I decided to mess about a bit more with Voronoi textures. Mostly, I’ve been focusing on
naturalistic forms, but I did take a look at mechanical or architectural forms with Manhattan and Chebyshev(or Chessboard, as they’re labeled in planetGenesis) distance metrics. Putting a Tileable Worley through a very slightly ramped Range node and a Fractalize function resulted in an interestingly artificial yet chaotic texture that reminded me of a map I once saw of the Casbah district in, I believe, Algiers. Chaotic and mazelike with weird, narrow, dark, wandering alleyways that don’t lead to where you’re going, but(at least in some kind of fantasy game or story) provide lots of opportunities to find adventure or a knife in a dark alley. Or both!
Actually, my first thought upon seeing that was of a wall covered in bas relief alien hieroglyphics, but when I actually rendered it, it looked very much like some dry medieval overgrown city suitable for A Thousand an One Nights. I loaded the image up in Photoshop, converted to 8-bit RGB and placed a Gradient Map Adjustment Layer with a gradient in browns that came with the software.
The image proved very complicated for a Blender modifier. To make it work and not look awful, I had to max out a Subdivision modifier to 6 levels, then add a couple more in a separate modifier. It’s really, really bloody fortunate that I was using a Blender Internal render, because I’m pretty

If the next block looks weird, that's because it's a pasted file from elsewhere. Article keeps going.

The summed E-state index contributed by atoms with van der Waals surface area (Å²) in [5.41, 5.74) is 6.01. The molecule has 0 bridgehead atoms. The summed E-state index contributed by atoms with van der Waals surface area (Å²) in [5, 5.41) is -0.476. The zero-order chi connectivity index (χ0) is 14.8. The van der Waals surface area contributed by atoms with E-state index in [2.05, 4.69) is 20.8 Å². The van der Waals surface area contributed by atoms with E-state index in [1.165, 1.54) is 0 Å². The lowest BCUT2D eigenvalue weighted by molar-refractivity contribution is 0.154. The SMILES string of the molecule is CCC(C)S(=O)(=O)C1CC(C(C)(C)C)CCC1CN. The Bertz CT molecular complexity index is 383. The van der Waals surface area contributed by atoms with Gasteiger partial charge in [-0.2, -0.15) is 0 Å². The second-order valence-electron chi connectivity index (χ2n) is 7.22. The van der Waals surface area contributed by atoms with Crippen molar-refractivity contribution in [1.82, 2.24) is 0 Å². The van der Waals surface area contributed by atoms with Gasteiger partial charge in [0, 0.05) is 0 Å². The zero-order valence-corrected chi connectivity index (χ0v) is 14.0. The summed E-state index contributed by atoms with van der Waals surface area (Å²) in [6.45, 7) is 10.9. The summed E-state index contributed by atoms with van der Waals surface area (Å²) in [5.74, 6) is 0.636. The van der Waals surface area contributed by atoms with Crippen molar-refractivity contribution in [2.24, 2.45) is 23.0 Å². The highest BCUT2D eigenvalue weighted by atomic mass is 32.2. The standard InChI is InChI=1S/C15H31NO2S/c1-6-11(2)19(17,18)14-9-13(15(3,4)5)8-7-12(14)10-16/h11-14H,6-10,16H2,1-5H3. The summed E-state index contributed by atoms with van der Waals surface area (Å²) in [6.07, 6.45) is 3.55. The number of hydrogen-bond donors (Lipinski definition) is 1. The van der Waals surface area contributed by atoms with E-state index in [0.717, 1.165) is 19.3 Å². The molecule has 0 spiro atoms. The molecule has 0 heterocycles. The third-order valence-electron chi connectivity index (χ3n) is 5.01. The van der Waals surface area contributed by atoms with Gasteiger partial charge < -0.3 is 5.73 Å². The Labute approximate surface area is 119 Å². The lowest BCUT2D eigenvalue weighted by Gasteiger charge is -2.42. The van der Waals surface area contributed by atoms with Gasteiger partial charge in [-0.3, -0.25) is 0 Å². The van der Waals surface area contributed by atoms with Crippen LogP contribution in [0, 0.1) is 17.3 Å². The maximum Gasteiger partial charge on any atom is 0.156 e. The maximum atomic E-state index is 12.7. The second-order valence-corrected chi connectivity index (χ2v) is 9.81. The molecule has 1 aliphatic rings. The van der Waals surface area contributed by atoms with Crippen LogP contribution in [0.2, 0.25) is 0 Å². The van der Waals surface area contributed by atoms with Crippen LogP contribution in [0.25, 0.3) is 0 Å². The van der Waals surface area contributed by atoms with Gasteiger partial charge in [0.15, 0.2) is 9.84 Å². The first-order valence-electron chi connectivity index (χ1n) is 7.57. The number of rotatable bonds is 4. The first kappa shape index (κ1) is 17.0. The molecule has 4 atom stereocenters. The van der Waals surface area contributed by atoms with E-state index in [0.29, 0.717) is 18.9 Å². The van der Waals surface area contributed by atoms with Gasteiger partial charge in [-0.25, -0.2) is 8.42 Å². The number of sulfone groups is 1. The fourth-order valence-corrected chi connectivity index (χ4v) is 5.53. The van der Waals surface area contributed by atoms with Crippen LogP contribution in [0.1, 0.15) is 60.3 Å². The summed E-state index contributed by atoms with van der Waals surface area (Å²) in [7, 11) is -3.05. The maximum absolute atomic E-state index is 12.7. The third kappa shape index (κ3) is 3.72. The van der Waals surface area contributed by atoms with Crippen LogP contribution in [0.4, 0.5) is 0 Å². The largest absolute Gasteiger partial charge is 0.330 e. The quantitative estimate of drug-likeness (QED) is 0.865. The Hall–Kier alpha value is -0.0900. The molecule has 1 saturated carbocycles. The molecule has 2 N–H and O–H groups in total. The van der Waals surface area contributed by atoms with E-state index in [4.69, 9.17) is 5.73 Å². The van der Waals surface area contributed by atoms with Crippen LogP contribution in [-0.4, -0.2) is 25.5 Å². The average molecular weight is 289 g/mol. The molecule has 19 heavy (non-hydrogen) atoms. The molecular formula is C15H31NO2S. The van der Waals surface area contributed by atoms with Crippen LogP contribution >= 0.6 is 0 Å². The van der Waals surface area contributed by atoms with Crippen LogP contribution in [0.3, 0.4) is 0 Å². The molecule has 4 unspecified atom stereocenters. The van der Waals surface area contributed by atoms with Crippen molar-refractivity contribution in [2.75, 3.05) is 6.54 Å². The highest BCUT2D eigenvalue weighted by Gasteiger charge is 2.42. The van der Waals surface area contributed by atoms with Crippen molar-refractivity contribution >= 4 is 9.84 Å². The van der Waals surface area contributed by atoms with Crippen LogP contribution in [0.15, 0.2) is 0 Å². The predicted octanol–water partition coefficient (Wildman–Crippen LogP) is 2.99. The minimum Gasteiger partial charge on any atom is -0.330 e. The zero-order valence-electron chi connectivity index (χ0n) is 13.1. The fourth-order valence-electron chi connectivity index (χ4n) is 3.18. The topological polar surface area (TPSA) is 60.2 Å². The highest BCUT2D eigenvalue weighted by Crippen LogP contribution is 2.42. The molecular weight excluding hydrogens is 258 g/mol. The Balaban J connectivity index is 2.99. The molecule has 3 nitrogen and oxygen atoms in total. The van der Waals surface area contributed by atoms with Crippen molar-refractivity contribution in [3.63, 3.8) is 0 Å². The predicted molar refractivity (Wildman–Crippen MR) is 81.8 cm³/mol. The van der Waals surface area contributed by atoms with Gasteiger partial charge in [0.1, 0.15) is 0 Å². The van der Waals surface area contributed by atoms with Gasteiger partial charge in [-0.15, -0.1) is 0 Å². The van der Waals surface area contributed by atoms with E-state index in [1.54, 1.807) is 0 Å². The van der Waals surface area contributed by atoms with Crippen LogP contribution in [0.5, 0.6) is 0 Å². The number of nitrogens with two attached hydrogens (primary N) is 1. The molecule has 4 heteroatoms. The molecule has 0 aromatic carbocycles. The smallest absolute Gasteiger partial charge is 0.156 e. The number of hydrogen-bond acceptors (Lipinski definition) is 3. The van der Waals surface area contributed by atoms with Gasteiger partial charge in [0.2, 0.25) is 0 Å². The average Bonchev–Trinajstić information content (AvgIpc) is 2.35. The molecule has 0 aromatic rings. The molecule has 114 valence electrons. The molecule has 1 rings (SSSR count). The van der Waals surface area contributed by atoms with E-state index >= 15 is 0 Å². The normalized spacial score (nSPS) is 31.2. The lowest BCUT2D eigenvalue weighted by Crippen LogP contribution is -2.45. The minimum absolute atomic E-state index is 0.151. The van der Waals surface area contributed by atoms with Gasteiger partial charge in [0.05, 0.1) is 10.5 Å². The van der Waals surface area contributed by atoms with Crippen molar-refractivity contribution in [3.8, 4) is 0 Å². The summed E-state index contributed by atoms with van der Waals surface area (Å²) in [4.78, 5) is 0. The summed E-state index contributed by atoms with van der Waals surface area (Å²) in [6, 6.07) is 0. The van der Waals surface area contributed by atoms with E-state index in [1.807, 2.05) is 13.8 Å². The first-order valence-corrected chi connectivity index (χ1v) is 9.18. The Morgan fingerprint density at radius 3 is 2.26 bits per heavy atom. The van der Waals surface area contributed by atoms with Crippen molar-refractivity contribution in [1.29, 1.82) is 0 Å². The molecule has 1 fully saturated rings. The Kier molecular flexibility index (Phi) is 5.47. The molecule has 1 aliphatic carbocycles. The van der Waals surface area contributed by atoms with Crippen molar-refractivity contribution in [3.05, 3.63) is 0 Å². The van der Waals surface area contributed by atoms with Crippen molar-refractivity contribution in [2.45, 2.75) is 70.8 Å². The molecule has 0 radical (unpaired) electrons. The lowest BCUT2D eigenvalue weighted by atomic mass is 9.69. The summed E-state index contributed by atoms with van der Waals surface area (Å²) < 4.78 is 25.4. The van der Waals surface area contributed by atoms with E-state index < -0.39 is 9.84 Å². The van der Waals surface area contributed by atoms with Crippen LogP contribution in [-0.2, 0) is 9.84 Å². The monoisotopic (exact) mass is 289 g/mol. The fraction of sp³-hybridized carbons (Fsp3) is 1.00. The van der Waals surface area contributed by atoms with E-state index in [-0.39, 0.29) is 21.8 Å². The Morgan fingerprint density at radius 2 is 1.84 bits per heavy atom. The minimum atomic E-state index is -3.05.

sure I would have died, skeletonized and gotten buried in the dust of ages before completing a Cycles render on my computer. I’m pretty sure Cycles doesn’t like my graphics card and does everything on the CPU! The first time I rendered it, I used a vertical plane to simulate a wall a’la Blood Sands of Lh’O’won, but as soon as I saw it, I knew it was architecture and immediately re-rendered it as a flat horizontal plane. To simplify things, and also so that I didn’t end up with a round plane, I used a Simple subdivision surface rather than a nicely smoothed Catmull-Clark. I wasn’t paying close attention, so I added the last couple of subdivisions with the default Catmull-Clark smoothing. The effect, as shown in the picture at the top of the page, was much smoother and cleaner than the purely Simple subdivision, and the plane remained square as long as the Simple subd was at the top of the modifier stack. After a bit of experimentation, varying the layers of Simple vs. Catmull-Clark subdivisions, I felt I had a pretty good look.
I hope you enjoyed this little aside,